Figure Composition: An artist receiving visitors in his studio.
|Artist:||John Sell Cotman, British, 1782 - 1842|
|Title:||Figure Composition: An artist receiving visitors in his studio.|
|Medium:||Graphite on wove paper|
|Support:||White, textured, wove paper, watermarked 'B E & S 1828'|
Support: 257 mm x 347 mm
|Credit Line:||Bequeathed by Sydney Decimus Kitson, 1949|
This is a firmly-drawn graphite study of an historical figure subject. It depicts the interior of a large room with a finely-dressed scholar in the left foreground, facing right seated at a table reading writing (or drawing) in a large book with a stylus in his right hand. Behind him, four figures watch on whilst a greyhound sits by a folio at his feet. To the right stand two figures; the first a monk or ecclesiastic (perhaps an academic) in long gown and hood, carrying a thick book in his right hand; the second a gentleman cavalier, evidently entering the room to visit, with riding boots and sword and holding a plumed hat in his right hand. The drawing is inscribed by Cotman in graphite lower left 'Cotman', and illegibly top left and along upper edge. Inscribed on verso in graphite by unknown hand: 'J S Cotman/ bought at his sale/ by [?]Tyrell/ of Beccles'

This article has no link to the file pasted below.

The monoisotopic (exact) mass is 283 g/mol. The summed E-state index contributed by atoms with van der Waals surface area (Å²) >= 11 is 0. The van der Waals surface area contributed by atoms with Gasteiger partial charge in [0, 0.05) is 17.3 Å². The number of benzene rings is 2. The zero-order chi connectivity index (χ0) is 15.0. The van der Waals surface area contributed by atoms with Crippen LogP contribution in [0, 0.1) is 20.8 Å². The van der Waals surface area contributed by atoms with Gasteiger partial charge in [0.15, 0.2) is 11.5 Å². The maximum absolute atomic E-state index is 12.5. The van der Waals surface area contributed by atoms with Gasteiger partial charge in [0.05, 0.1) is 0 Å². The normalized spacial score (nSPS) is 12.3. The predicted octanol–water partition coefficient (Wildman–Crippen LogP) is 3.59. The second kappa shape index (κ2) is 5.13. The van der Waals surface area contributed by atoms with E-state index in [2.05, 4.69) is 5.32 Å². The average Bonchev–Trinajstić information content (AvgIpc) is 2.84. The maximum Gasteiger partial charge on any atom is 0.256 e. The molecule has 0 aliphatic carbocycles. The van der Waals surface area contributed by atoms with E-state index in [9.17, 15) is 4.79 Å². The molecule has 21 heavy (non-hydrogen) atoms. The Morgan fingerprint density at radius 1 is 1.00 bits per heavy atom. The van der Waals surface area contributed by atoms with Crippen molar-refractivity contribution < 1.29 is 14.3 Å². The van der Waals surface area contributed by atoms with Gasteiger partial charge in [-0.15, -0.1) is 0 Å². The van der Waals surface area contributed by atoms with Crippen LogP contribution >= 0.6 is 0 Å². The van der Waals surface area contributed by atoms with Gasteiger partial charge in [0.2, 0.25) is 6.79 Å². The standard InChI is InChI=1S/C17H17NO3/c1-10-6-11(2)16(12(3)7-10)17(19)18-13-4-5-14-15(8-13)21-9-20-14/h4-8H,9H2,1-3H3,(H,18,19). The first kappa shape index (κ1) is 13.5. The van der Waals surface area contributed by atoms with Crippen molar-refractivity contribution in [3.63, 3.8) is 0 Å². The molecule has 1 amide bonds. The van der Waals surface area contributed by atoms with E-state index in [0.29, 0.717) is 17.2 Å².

This composition is the climax of a sequence of essays on the theme of the scholar or artist in his study. Several of these are in the Leeds collection.
The first is a graphite sketch of a scholar seated in his study (LEEAG.1949.0009.0609). The figure has precisely the same pose, and works at a book on a table, but the book is in this case on a stand, there are globes on the table and a woman enters the composition from the right. Kitson's 1937 list identifies this as a sketch for an etching by Cotman that he calls 'The Spanish Student (LEEAG.1949.0009.0775). This was published posthumously by the Norwich publisher Charles Muskett in 1846 in an edition of 'Eight Original Etchings by the late John Sell Cotman' Kitson, Life, 1937 pp.130-1 records that a copy of this from the collection of Cotman's Yarmouth patron Dawson Turner, was annotated to the effect that all the etchings in the series were made in 1833.
These belong to a strand in which Cotman imagines scholars ensconced in their studies and immersed in their paraphernalia of books and art and antiques. There is clearly a self-projection of life in the big house on Bishop's Plain in Norwich, surrounded by his literary and artistic propos, living out the life of the grand artist. Like Rembrandt he surrounded himself with a collection of antiques, missals, art, furniture and fabrics.